Debora Van Brenk, QMI Agency
Sunday, October 20, 2013 6:00:00 EDT AM
FLORENCE, ONT. – It’s high noon on an autumn day and the loudest sounds are the ratcheting of crickets and the occasional call of an in-town rooster crowing out of time.
A shiny new playground and a community hall sit in the middle of Florence, empty this time of day, and there’s a road so freshly paved the centre line isn’t yet laid down.
Florence — part of the southwestern Ontario township of Dawn-Euphemia, where Middlesex, Kent and Lambton counties meet — is at the intersection of everything, but far from the centre of the universe.
Once within buggy distance of eight schools and home to a tractor dealership and other amenities, the township has lost 17% of its small population in the past decade.
“Welcome to Hooterville,” seed dealer-farmer Emery Huszka quips.
But it’s clear he’s convinced this place is Canada’s heartland — not its hinterland: High-speed Internet, clean water, resourceful workforce, close to major centres, helpful neighbours. And all the tranquility a body needs.
That’s why it troubles him the hamlet where he lives and works is — like many rural Ontario communities — shrinking. The statistics of the migration are mere numbers to some, but to him are the 360 faces of his friends.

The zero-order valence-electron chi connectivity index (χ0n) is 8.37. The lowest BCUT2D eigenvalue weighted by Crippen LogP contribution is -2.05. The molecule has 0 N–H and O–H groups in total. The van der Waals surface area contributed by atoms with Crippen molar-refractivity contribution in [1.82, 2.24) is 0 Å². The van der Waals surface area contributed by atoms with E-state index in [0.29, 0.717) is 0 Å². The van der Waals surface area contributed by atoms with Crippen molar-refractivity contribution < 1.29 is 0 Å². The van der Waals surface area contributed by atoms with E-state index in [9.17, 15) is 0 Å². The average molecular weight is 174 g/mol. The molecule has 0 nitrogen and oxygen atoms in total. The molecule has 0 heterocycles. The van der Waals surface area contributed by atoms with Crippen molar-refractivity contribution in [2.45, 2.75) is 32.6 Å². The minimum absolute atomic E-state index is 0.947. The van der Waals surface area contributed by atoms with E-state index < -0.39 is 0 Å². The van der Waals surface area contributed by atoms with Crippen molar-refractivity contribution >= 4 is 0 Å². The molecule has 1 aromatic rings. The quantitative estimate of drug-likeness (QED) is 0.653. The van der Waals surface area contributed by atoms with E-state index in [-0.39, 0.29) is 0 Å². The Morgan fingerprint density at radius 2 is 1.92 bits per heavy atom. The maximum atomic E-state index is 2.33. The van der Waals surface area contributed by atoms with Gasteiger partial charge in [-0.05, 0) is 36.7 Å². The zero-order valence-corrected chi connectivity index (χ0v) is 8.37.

“One factory in a city like Mississauga is just a blip. One factory here, if it closes, is the difference between getting your mortgage paid or not,” Huszka says.
And he knows this first-hand, having been on the receiving end of more than one factory closing where he worked.
In this area, deep in the heart of one of the nation’s richest farm belts, but with manufacturing cities nearby, the closing of a Navistar truck plant and the loss of thousands of other industrial jobs have cost the community dearly.
“The rural communities are more economical to live in, provided you don’t have to drive 40 miles to your job,” says Dawn-Euphemia Mayor Bill Bilton, who was born and raised in the township and has been its reeve or mayor, and always its biggest booster, for 30 years.
Out here, you can grow your own gardens, canoe on the river, borrow a library book, buy lumber and know everyone by name, occupation and lineage. Out here you can get your milk, mail, meal and movies at one location.